China Says Willing to Help Pakistan Over Fiscal Crisis

China Says Willing to Help Pakistan Over Fiscal Crisis

Close ally China says it is willing to offer assistance to Pakistan to help it weather its current fiscal crisis but that terms of such aid are still being discussed.

BEIJING — Close ally China said Saturday it was willing to offer assistance to Pakistan to help it weather its current fiscal woes but that terms of such aid are still being discussed.

That followed a meeting in Beijing between Chinese Premier Li Keqiang and Pakistan’s newly elected Prime Minister Imran Khan, who met the previous day with Chinese President Xi Jinping.

Pakistan’s growing fiscal crisis has raised questions about its ability to repay Chinese loans granted as part of Beiing’s “Belt and Road” infrastructure initiative.

Pakistan has taken out billions of dollars in loans from China in recent years, the terms of which remain largely undisclosed. China has pledged a total of more than $60 billion to Pakistan in the form of loans and investments for roads, ports, power plants and industrial parks to build what is termed the “China-Pakistan Economic Corridor.”

Following Li’s meeting with Khan, Vice Foreign Minister Kong Xuanyou said the sides had “made it clear in principal that the Chinese government will provide necessary support and assistance to Pakistan in tiding over the current economic difficulties.

“As for the specific measures to be taken, the competent authorities of the two sides will have detailed discussions,” Kong told reporters.

And despite Pakistan’s looming balance of payments crisis, Kong said there were no plans to scale back the economic corridor, known as CPEC, although he did say it would be altered somewhat to “tilt in favor of areas relating to people’s lives.”

“There’s been no change in the number of CPEC projects. If there were to be any change, it would be an increase going forward,” he said.

In response to the debt crisis, Pakistan is seeking an emergency bailout loan of $8 billion from the International Monetary Fund, which plans to send a team to Islamabad to assess the situation. It is also seeking new loans from Saudi Arabia and China. Discussions of the new funding were expected to dominate Khan’s visit.

Further complicating matters, the United States, which strongly influences the IMF, has said it will not finance the repayment of Pakistan’s Chinese loans.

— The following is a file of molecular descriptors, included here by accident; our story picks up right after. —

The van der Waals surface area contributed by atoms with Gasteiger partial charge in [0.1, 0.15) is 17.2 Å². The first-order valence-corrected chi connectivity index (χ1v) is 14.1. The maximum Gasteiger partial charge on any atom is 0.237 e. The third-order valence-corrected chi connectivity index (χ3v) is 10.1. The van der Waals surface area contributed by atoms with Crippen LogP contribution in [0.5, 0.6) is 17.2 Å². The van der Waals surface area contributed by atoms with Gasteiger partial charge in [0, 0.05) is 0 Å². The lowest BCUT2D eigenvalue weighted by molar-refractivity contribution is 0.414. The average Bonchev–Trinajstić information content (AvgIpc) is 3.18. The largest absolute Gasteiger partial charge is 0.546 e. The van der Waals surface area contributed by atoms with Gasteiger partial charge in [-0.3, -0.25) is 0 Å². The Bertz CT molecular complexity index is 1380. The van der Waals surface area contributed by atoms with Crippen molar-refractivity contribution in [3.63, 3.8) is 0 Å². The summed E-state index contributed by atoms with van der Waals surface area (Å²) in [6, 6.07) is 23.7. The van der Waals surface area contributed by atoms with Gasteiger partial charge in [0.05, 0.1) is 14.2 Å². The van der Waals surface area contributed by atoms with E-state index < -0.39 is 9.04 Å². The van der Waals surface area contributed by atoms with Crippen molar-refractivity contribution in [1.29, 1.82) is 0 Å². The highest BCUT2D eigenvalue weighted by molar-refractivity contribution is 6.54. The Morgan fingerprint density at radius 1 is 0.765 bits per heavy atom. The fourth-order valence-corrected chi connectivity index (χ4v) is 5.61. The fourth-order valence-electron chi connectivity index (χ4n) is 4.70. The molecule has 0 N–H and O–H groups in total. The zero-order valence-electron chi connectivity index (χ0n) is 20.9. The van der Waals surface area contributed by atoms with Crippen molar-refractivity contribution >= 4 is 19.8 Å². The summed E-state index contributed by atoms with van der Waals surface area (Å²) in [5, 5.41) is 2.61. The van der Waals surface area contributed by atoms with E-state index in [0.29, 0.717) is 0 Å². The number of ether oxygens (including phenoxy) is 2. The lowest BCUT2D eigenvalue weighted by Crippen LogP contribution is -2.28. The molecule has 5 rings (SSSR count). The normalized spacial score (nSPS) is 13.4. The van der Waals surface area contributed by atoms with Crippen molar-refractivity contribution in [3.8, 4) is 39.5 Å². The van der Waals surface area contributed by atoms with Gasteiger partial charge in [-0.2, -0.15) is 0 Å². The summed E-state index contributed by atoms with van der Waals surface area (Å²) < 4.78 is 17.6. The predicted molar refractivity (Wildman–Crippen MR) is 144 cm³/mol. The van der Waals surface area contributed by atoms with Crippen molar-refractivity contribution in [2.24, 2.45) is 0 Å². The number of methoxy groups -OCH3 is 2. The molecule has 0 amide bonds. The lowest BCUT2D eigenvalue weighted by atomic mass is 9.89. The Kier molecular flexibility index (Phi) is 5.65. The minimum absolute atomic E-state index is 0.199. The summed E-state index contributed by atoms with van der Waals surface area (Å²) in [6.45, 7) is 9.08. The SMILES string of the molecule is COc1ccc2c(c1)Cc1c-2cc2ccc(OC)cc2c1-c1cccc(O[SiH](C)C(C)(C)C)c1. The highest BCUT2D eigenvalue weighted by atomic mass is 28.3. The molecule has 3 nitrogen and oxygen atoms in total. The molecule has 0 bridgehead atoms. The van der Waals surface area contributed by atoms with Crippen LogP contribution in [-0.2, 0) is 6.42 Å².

Pakistani media earlier reported China was preparing a $6 billion package of aid, including loans and additional investment for CPEC.

The issue did not come up in opening remarks between Li and Khan. Li said the former cricket star’s visit would “further consolidate and develop the firm, enduring ties between our two countries.”

Khan responded by saying that CPEC had evolved from the concept stage to showing tangible results “on the ground” that have “caught the imagination of the people of Pakistan.

“We feel that this is a great opportunity for our country to progress, to attract investment. It gives us an opportunity to raise our standard of living (and) growth rate,” Khan said.

China and Pakistan refer to themselves as “all-weather friends,” united in their shared rivalry with mutual neighbor India. Pakistan has been among the most enthusiastic supporters of the trillion-dollar Belt and Road initiative, which seeks to re-establish China’s former role as the Asian center of global trade by binding it to Europe, African, Southeast Asia and elsewhere through Chinese-financed projects.

Faced with public anger over the rising cost of basic goods, Khan had initially vowed to curb borrowing, but has since proceeded with ambitious projects such as the construction of 5 million public housing units.

However, some aspects of CPEC are undergoing change, including scaling back the development of Pakistan’s Arabian Sea port of Gwadar. Agreements with Chinese power companies to supply much-needed electricity to energy-starved Pakistan have also been loudly criticized over the revolving debt costs to Pakistan.

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